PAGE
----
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Poverty Alleviation

Poverty alleviation is any process that reduces income fluctuation between poor and non-poor scenarios (Adongo and Deen-Swarray 2006). This is different from poverty reduction, which aims to permanently move an individual or household from a poor to a non-poor scenario. In many ways poverty alleviation is the first step toward poverty reduction and the ultimate goal in southern Africa of poverty eradication. Poverty is often measured by the World Bank definition: making less than US$1 or US$2 per day; absolute poverty is defined by the Copenhagen Declaration as “a condition characterised by severe deprivation of basic needs, including food, safe drinking water, sanitation facilities, health, shelter, education and information”. Extremes in income distribution and low per-capita incomes can exacerbate absolute poverty.

Defined economically, poverty is a lack of material goods, resources and wealth. Social poverty is related to social exclusion; and poverty of access and power relates to a lack of access to basic infrastructure and information (Adongo and Deen-Swarray 2006).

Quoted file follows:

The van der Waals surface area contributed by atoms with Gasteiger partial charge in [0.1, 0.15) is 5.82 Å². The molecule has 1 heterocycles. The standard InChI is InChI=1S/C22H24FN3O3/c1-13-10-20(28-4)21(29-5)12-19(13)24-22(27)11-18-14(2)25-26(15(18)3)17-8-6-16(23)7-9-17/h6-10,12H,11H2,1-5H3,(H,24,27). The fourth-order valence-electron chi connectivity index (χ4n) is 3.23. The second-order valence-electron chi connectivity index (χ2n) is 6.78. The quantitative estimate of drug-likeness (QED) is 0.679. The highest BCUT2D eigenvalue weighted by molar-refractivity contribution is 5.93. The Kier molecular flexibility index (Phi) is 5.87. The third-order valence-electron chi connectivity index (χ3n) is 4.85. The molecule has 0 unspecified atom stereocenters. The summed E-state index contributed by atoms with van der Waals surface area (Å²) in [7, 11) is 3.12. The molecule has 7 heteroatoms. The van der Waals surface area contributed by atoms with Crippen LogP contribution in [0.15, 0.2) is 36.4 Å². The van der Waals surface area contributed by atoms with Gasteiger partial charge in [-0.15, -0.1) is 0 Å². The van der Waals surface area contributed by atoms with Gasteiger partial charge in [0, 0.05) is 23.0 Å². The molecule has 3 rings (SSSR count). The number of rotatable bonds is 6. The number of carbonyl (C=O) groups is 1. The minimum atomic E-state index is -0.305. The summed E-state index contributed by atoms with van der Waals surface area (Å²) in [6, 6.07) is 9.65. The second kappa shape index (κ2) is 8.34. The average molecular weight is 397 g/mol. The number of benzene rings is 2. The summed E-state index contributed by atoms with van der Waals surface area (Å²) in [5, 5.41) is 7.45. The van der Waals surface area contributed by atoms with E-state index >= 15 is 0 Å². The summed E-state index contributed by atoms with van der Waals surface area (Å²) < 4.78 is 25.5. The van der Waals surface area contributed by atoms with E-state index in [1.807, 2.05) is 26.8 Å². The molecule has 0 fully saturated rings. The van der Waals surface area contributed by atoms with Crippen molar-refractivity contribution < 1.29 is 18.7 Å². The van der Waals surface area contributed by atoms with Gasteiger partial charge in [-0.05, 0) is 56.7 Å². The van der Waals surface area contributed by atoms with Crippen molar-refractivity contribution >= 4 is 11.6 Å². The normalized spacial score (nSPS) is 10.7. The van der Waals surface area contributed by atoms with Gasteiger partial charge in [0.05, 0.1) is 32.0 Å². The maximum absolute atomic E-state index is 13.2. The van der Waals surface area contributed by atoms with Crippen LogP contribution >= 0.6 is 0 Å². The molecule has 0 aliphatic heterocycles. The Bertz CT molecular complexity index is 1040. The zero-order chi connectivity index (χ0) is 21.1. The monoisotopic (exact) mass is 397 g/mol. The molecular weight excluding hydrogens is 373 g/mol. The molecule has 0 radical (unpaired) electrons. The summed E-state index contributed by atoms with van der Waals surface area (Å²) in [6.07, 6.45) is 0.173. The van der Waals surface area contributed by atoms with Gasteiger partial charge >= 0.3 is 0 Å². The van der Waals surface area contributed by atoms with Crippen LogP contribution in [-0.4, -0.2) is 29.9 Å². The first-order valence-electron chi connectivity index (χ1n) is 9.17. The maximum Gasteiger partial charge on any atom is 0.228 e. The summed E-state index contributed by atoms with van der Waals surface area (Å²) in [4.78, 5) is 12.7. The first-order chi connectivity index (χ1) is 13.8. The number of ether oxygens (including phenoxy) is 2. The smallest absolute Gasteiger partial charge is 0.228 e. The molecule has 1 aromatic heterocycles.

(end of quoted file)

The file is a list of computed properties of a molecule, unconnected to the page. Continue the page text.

There is a widespread perception that the poor live disproportionately in rural areas, depend on agriculture for their livelihood, and are women (Todaro 2000). This is largely true in Southern Africa and so poverty alleviation strategies mostly focus on rural areas. Poverty alleviation strategies for Southern African, by theme and country, can be found on the Southern African Regional Poverty Network (SARPN) website.

There is a common, and often accurate, perception that the poor live in rural areas and are women.
Source: CPWF Basin Focal Project 2009
( click to enlarge )

Poverty Reduction Strategy Papers (PRSPs)

Historically, poverty reduction has been largely a result of overall economic growth. The failure of economic growth, economic mismanagement and the lack of political accountability, have prompted governments and development agencies to formulate broad-based development strategies (UNECA 1999).

Poverty Reduction Strategy Papers (PRSP) describe a country’s macroeconomic, structural and social policies and programs to promote growth and reduce poverty, as well as associated external financing needs. PRSPs are prepared by governments through a participatory process that involves civil society and development partners, often including the World Bank and the International Monetary Fund (IMF).

Poverty Reduction Strategy Papers provide the basis for World Bank and IMF assistance as well as debt relief under the HIPC (Heavily Indebted Poor Countries) Initiative. They are key instruments in the relationship between donor agencies and recipient countries. PRSPs are also used for monitoring progress towards the Millennium Development Goals (MDGs) (IMF website 2010, World Bank website 2010).

However, developing countries are not obliged to participate in this scheme. They are free to develop their own national development plans for poverty alleviation.